TUM Mumbai Insights

India plans to achieve Net Zero by 2070

According to expert forecasts, India will become the world's third-largest economy within the next ten years. Yet even an emerging superpower has to face global challenges: Air pollution is among the biggest problems in India. Mohaa Vyas, Senior Regional Manager India, provides an insight into the goals the Indian government has set itself and the measures it aims to take during its G20 presidency to push climate action globally.

Executive Vice President Frans Timmermans, in an interview in January 2023, said that the European Union considers India the most important partner in the fight against climate change and believes that the European Union and India will benefit from joint strong cooperation. 

Indian cities top among the world's most affected by air pollution

India faces major problems, including severe air pollution and a rising air quality index in cities. A report by the Swiss air quality technology company IQAir confirms that 22 of the world's 30 most polluted cities are in India. In particular, air pollution from nitrogen dioxide peaked at 125 percent in Delhi, according to Greenpeace India. 

Given these alarming developments, there is a need to introduce and embed the topic of climate change in schools and universities. The UN has initiated this process under the Action for Climate Empowerment work stream. This includes climate change education, public awareness, training, public involvement, public access to information, and international cooperation in all these matters.

Climate change at the epicenter of environmental policies

The issue of climate change has been very present in India for years, which is why the country is taking on the G20 presidency with the slogan "One earth, one family, one future" and taking a clear stand: India's priorities during its G20 presidency are energy and climate change mitigation. In this way, India can shape its narrative within the international agenda. India is expected to prioritize issues such as climate finance, energy security, and green hydrogen.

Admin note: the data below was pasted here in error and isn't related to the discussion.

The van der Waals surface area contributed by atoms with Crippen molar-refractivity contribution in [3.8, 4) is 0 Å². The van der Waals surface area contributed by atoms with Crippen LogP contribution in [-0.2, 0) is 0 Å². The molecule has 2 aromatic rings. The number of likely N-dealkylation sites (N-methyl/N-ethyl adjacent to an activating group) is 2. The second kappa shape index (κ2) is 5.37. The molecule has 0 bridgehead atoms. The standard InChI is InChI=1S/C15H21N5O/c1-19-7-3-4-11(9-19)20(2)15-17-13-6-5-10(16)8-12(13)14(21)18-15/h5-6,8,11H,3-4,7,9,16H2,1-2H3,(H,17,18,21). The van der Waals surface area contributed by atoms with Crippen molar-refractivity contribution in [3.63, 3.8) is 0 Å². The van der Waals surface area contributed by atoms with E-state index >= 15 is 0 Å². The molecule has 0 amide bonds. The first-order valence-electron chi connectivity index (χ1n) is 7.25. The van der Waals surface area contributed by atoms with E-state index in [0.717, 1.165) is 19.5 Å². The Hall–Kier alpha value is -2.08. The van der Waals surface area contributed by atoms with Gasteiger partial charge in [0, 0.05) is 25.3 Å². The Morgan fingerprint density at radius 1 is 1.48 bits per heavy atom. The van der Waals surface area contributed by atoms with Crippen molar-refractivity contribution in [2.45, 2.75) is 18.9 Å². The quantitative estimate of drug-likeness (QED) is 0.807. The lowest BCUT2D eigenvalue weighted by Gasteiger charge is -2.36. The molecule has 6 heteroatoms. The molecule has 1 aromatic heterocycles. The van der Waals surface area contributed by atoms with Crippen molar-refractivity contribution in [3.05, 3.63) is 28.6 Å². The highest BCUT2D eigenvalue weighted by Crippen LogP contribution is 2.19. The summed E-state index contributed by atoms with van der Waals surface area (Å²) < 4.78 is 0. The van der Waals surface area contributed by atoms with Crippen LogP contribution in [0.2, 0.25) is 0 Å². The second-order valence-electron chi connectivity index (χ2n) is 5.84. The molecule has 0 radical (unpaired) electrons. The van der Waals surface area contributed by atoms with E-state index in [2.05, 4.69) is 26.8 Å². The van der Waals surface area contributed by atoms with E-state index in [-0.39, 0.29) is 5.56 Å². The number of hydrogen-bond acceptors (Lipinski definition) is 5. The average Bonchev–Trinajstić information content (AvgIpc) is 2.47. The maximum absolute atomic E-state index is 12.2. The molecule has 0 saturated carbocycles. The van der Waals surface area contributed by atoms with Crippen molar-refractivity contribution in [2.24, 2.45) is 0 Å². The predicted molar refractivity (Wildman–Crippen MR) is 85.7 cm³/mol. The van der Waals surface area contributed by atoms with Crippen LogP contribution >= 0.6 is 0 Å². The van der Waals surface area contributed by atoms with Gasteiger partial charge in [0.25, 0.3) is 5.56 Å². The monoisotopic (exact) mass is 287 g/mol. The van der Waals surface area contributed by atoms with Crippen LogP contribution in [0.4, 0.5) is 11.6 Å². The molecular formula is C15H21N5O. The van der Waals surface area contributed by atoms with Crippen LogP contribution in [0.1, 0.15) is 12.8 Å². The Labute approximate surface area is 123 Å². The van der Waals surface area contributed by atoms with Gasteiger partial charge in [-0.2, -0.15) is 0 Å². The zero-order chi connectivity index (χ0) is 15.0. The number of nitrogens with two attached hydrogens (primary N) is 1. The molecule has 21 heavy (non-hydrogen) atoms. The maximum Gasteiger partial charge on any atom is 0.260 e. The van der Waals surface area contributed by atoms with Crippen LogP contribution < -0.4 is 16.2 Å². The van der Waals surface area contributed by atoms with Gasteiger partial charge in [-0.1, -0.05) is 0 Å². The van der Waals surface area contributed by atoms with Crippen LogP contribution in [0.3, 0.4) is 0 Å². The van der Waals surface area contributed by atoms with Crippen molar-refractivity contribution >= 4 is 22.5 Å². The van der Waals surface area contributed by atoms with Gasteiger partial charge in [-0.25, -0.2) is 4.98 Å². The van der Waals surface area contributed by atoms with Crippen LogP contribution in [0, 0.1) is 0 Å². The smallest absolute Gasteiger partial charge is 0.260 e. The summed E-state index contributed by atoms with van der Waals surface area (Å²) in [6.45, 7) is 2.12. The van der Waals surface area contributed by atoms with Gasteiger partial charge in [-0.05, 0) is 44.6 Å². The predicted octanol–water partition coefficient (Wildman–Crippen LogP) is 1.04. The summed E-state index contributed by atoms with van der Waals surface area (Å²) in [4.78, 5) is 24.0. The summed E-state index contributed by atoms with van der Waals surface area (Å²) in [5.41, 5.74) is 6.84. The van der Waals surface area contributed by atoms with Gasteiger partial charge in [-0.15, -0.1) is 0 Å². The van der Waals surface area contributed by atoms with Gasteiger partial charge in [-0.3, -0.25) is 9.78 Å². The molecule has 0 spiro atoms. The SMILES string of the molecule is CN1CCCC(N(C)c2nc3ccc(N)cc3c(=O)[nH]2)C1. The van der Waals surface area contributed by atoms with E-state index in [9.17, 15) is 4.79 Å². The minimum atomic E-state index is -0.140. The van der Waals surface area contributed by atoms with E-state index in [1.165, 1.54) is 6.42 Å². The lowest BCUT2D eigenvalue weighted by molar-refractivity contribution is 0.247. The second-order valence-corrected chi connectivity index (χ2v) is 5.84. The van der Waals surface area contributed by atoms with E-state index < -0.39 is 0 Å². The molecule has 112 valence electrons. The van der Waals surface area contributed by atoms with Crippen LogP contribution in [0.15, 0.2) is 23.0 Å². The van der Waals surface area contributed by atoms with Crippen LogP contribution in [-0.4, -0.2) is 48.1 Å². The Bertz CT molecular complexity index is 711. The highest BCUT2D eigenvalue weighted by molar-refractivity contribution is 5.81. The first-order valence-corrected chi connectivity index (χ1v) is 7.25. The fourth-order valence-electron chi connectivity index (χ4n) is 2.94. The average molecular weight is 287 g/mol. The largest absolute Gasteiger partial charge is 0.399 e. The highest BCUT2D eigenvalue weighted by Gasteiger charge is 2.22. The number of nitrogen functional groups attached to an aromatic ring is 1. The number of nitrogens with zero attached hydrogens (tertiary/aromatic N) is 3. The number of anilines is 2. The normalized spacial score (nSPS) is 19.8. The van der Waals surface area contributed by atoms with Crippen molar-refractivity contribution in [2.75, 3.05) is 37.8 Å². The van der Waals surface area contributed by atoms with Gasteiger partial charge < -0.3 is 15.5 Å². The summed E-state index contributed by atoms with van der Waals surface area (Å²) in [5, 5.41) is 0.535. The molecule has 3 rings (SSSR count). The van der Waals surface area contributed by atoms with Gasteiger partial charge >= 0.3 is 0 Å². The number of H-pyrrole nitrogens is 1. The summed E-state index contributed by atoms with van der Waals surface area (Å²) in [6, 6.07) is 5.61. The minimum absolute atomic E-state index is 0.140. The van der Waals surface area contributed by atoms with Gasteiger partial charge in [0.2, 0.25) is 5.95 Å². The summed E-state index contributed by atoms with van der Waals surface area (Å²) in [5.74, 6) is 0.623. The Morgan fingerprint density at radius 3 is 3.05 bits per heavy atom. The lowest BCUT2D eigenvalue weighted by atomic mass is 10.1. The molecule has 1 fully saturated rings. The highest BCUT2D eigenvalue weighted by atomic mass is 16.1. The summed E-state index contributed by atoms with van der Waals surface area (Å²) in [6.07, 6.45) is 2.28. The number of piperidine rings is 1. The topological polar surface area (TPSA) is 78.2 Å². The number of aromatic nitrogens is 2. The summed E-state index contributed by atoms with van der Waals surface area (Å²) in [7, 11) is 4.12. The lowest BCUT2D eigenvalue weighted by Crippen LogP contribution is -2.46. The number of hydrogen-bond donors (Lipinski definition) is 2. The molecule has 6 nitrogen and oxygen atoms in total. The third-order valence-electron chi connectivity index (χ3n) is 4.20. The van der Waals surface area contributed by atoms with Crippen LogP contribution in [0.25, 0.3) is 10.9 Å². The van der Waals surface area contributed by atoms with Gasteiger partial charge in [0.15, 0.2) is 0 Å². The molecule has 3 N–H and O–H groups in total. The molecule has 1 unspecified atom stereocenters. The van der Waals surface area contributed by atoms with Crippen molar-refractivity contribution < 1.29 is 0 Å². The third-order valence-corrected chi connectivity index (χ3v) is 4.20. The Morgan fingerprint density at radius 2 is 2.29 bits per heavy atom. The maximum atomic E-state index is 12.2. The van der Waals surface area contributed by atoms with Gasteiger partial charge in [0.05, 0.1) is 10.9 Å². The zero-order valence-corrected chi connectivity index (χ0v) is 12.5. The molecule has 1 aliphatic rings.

At the COP26 conference, India made bold pledges, thus placing climate change at the center of its environmental policies. To harness solar energy, ensuring that generated electricity flows to areas that need it most, India thus launched an initiative titled "One sun, one world, one grid." Through an international solar alliance, it aims to head decarbonization efforts and become a global green hydrogen exporter. Indian Prime Minister Narendra Modi announced firm commitments from India to combat climate change.

PM Modi's five commitments from India toward climate action at COP26

  1. "India will bring its non-fossil fuel energy capacity to 500 GW by 2030."
  2. "By 2030, India will fulfil 50% of its energy requirement through renewable energy."
  3. "India will cut down its net projected carbon emission by one billion tonnes from now until 2030."
  4. "By 2030, India will bring down carbon intensity of its economy by more than 45%."
  5. "By 2070, India will achieve the 'net zero' carbon emissions target."

Particular focus on climate finance

Climate finance was also the focus of the COP27 conference. India prioritized climate protection in its agenda but concerning the financial aspect. The discussion mainly revolved around defining financing options for climate protection measures.

As the need for action to address and adapt to climate change continues to grow, developing countries said it was also necessary to agree on new global financial targets for climate action.

India's environment ministry also stressed that the discussion must focus on the number of resource flows and their quality and scale. Overall, all financing mechanisms would need to lead to a transparent process with dialogues to improve function.

The conference also took up the term Lifestyle for Environment (LiFE), coined by Prime Minister Modi. It refers to the individual's conscious approach to the environment and their lifestyle to protect and preserve it for future generations.

Cooperation on climate protection – dialogue between TUM and Indian partners

Climate protection is an essential topic for everyone. The Technical University of Munich is aware of its responsibility for climate change and is therefore reviewing its activities to reduce greenhouse gas emissions. According to the Climate Protection Management team, TUM aims to be climate neutral regarding its energy consumption by 2028. The university not only has an action plan but also its own climate and environmental policy department, which is also involved in exchanges with Indian partners.

For more information on India-related events and projects on climate change and the environment, please contact TUM Mumbai Liaison Officer Mohaa Vyas.